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Bitcoin price has climbed to an all-time high in Nigeria. Here’s why

Bitcoin price has climbed to an all-time high in Nigeria. Here’s why
Bitcoin is more expensive in Nigeria today than it was at its November 2021 peak in dollar terms. Credit: Rita Fortunato/DL News
  • Bitcoin is trading at an all-time high against Nigeria’s national currency, the naira.
  • This price climb is due to the decline of the naira. Nigeria’s currency has fallen 65% compared to the US dollar in the last four months.
  • Despite the naira’s fall, crypto trading remains popular in Nigeria.

Bitcoin is more expensive for Nigerians today than it was two years ago, when it reached its highest price in US dollar terms.

In fact, Bitcoin is trading at a new all-time high in Africa’s most populous country despite still being only halfway to its peak US dollar price of $69,000 attained in November 2021.

Nigeria ranks high in global crypto adoption. However, Nigeria’s crypto fondness is not why bitcoin has grown so expensive in the country. Instead, the reason lies in the massive decline of the naira, or NGN, Nigeria’s national currency.

The Naira has fallen against the US dollar by 65% since June. This fall resulted from the country’s central bank’s decision in June to allow market forces to determine foreign exchange rates — a policy known as floating.

Crypto trading in Nigeria is priced in US dollar terms, which is then converted to the naira value at the day’s exchange rate. The naira has lost so much ground to the dollar that the value of $1 has almost tripled in the country’s currency market since 2021.

As such, it costs more today in naira terms to become a wholecoiner, a colloquial term for an owner of at least 1 BTC, than it did back when bitcoin hit $69,000 in US dollar terms two years ago.

Bitcoin’s current US dollar price of about $34,000 is equivalent to 38 million Nigerian naira. BTC is even trading as high as 43 million NGN, according to the rates advertised by some sellers on the Binance peer-to-peer platform.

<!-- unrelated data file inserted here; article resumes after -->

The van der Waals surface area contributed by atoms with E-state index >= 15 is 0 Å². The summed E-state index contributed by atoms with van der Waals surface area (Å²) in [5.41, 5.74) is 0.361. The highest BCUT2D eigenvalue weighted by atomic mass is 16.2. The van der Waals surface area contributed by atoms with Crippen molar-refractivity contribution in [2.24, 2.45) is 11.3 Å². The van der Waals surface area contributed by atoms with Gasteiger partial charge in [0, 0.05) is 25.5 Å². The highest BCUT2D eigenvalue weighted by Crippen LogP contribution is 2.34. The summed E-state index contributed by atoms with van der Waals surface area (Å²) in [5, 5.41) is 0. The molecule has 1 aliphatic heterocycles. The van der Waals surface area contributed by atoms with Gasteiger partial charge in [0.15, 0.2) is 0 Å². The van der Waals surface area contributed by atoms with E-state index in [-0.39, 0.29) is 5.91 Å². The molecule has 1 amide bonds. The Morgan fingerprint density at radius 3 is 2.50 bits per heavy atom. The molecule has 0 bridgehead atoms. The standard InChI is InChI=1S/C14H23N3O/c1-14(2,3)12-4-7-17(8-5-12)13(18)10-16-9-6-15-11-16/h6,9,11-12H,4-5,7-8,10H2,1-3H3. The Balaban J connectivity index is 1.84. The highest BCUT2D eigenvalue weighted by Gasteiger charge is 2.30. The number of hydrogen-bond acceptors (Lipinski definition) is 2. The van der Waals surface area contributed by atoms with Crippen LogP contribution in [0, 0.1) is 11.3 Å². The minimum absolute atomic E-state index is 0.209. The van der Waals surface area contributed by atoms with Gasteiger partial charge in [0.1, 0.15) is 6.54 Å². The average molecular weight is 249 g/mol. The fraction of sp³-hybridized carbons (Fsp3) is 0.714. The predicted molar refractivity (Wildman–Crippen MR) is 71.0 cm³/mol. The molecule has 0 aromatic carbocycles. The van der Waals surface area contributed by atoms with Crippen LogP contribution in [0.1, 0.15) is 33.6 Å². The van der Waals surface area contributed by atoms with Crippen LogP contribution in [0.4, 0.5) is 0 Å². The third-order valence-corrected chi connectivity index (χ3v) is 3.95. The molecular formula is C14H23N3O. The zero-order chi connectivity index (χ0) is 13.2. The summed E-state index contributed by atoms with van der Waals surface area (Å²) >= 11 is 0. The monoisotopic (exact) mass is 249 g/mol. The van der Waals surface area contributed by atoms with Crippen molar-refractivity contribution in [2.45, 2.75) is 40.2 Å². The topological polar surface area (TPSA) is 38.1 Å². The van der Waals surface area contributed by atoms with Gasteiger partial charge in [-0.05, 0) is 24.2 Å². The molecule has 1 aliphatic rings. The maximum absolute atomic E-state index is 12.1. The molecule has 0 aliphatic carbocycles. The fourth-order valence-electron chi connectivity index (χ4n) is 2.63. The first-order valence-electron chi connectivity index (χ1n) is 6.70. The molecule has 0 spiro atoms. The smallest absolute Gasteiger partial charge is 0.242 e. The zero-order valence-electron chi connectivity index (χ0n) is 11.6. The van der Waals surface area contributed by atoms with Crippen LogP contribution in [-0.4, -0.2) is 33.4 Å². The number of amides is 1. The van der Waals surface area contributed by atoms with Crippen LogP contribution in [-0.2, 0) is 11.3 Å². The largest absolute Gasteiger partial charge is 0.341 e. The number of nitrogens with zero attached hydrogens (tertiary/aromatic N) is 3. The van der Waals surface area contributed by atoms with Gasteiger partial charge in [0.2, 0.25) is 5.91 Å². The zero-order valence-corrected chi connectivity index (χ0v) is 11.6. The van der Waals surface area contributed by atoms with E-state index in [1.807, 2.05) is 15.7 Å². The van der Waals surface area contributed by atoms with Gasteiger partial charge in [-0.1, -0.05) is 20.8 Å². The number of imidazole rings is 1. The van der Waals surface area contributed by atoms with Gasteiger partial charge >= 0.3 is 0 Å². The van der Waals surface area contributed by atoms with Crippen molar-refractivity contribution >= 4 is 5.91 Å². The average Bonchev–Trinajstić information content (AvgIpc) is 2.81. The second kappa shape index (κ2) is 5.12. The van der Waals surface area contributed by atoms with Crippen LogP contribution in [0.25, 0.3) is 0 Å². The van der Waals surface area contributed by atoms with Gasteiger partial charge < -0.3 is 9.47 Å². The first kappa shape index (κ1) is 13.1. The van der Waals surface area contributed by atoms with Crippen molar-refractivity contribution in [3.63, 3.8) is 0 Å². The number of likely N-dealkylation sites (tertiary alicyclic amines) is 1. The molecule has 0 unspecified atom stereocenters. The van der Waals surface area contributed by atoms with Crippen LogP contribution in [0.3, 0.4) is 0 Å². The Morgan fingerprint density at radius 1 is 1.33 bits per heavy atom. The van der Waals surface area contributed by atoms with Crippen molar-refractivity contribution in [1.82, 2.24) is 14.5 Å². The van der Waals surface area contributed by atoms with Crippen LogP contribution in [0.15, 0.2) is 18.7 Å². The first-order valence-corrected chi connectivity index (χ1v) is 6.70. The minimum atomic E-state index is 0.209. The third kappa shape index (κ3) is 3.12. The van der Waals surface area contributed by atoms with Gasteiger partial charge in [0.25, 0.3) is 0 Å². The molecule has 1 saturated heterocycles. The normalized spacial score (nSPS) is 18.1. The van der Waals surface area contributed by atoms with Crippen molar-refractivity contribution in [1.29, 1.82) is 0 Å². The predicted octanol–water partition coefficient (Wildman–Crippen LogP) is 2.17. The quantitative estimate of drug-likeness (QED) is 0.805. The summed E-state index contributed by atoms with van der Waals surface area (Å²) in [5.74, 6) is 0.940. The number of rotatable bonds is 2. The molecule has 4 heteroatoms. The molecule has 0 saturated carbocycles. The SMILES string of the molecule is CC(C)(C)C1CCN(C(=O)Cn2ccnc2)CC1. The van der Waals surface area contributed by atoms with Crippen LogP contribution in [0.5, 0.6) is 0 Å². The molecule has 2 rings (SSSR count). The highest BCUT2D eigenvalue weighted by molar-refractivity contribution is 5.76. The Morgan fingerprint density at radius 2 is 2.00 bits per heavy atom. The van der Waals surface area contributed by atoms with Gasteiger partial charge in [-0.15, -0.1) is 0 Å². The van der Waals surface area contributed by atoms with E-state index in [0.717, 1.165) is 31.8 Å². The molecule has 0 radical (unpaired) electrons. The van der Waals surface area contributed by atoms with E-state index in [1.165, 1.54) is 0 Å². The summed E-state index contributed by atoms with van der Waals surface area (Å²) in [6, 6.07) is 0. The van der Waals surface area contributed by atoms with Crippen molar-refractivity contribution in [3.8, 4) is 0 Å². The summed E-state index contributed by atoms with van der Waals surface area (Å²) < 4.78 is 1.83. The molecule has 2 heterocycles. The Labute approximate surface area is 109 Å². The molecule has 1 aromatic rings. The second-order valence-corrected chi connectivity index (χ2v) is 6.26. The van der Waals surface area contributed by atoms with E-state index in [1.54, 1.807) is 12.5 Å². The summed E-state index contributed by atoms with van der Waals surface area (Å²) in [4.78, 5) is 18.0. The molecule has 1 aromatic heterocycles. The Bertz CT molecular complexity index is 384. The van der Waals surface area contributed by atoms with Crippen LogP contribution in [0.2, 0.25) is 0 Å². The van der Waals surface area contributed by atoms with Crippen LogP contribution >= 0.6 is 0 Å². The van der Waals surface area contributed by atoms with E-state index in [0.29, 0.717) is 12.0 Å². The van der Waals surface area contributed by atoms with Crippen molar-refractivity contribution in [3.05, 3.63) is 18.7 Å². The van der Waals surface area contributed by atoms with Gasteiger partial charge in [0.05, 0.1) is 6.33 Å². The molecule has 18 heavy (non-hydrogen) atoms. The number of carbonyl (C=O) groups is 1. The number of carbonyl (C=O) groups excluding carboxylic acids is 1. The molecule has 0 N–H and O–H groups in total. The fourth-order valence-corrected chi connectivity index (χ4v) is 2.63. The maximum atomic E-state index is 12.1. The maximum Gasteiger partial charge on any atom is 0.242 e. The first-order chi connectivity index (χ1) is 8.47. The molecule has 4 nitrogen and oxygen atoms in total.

By comparison, it cost 29 million NGN in November 2021 to become a wholecoiner.

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Presently, that amount — 29 million NGN — can only buy three-quarters of a bitcoin, showing the extent of the naira’s depreciation in the last two years.

Crypto still popular

The falling naira has not, however, dampened enthusiasm for bitcoin and crypto assets. Crypto trading in Nigeria has grown 9% since 2021, according to the latest global cryptocurrency adoption report published by Chainalysis, a blockchain forensics company. Chainalysis ranked the country second in its global crypto adoption index released in September.

Most of the growth since 2021 has been due to sustained interest in bitcoin and stablecoins, especially Tether’s USDT stablecoin, the report stated.

Stablecoin trading via crypto exchanges in Nigeria has crossed $60 billion over the last two years. Bitcoin volume in the country is nowhere near this mark but there has been a noticeable increase in BTC trading since Nigeria’s government decided to float the naira.

This flight of funds into bitcoin and stablecoins in Nigeria can be attributed to investors needing to protect the value of their capital, Kola Oyeneyin, CEO of private wealth fund Opportunik Global Fund told DL News.

“Any asset that offers protection in the immediate term becomes the alternative,” Oyeneyin said. “That’s why the value of digital assets and hard commodities are on the rise in some markets, including Nigeria.”

Nigeria is not the only country where bitcoin is trading at a peak price in local currency terms. The same situation is happening in Turkey where the local currency, the Turkish lira, has slumped over 30% against the US dollar since April. As a result, Bitcoin is trading at 960,000 lira now in dollar terms, vs 800,000 lira back in November 2021.

Osato Avan-Nomayo is our Nigeria-based DeFi correspondent. He covers DeFi and tech. To share tips or information about stories, please contact him at

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